Workshops and Capacity Building Projects

A Pilot Programme for Climate Resilience (PPCR)

The University of the West Indies, Mona Campus, received financing from the Inter-American Development Bank (IDB) for the cost of the Investment Plan for the Caribbean Regional Track of the Pilot Program for Climate Resilience,.

Some of the major achievements of the Caribbean Regional Track of the PPCR include:

  • LIDAR Data acquisition conducted for three vulnerable sites in Jamaica and Haiti. Data products including Bathymetry for Haiti and Topography and Bathymetry for Jamaica.
  • Data storage, back-up and fail-over systems installed in Belize, Trinidad and Barbados for the housing of all of the Caribbean Climate Data.
  • Automatic Weather Stations acquired for Dominica, St. Lucia and St. Vincent and the Grenadines.
  • Acquisition of a super-computer (SPARKS) for use by Climate Studies Group Mona to do downscaling.
  • Development of an early warning platform for use by fishers (FEWER).
  • Refurbished Seed Bank at Bodles Jamaica.
  • Research on use and vulnerability of Rainwater Harvesting Systems in Jamaica, Grenada and Saint Lucia.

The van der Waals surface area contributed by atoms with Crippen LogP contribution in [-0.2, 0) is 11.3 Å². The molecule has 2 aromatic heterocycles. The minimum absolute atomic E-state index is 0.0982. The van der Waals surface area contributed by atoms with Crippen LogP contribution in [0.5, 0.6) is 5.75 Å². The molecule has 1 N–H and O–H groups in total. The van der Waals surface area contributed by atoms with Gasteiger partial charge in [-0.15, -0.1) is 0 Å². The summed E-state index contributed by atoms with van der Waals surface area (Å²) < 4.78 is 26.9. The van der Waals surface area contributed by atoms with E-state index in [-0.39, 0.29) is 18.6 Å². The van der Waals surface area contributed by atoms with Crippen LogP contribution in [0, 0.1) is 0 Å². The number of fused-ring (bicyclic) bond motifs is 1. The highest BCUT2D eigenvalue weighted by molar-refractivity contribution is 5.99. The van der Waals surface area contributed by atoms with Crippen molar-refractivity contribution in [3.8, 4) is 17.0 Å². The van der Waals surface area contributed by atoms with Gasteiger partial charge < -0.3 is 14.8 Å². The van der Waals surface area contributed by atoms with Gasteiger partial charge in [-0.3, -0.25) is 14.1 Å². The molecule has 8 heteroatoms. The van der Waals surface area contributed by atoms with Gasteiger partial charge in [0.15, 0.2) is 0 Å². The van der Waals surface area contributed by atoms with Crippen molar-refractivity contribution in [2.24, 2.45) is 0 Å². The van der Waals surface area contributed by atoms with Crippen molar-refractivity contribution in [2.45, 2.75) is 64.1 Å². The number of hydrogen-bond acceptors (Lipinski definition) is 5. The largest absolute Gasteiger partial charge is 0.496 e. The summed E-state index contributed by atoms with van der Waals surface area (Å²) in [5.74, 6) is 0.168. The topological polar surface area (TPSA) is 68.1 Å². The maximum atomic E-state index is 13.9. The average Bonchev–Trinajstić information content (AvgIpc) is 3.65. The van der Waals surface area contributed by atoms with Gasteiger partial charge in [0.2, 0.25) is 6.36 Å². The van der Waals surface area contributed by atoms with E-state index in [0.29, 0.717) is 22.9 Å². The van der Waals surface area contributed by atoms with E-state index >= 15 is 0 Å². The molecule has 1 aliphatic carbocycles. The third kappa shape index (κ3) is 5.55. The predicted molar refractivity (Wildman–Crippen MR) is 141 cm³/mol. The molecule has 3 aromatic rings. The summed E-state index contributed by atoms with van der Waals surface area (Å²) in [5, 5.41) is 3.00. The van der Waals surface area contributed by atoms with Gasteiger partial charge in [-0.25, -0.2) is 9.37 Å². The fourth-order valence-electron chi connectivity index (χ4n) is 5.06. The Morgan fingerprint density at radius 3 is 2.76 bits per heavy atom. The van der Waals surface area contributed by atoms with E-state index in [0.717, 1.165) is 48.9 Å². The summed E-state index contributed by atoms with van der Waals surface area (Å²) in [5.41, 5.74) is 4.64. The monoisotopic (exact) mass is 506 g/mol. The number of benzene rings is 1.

• Seed Batch dryers acquired for Jamaica and CARDI stations in Belize and Antigua.

The Global-Local Caribbean Climate Change Adaptation and Mitigation Scenarios (GoLo CarSce)

The Global-Local Caribbean Climate Change Adaptation and Mitigation Scenarios (GoLo CarSce) project, funded by the European Commission, focused on efforts to help SIDS within the Caribbean region better understand and manage the effects of climate change.

The project was led by the Department of Life Sciences of The UWI St. Augustine Campus, in association with The UWI Mona Campus, the Centre for Resource Management and Environmental Studies at The UWI Cave Hill Campus, the Cropper Foundation, the Caribbean Agricultural Research and Development Institute, and the Stockholm Environment Institute.

The project focused on socioeconomic scenarios, which were developed to examine the medium to long-term effects of climate change based on projected impacts on human health, water availability, forest biodiversity, agriculture and coasts.

This knowledge served to improve the countries’ resilience and build their adaptive capacity towards promoting more sustainable forms of development and sustainable livelihoods.

Climate research initiatives such as these, advanced by UWI scholars working in close collaboration with development partners and other stakeholders, require a simultaneous focus on sustainability and advocacy, building on the activist traditions of The UWI as a developmental university.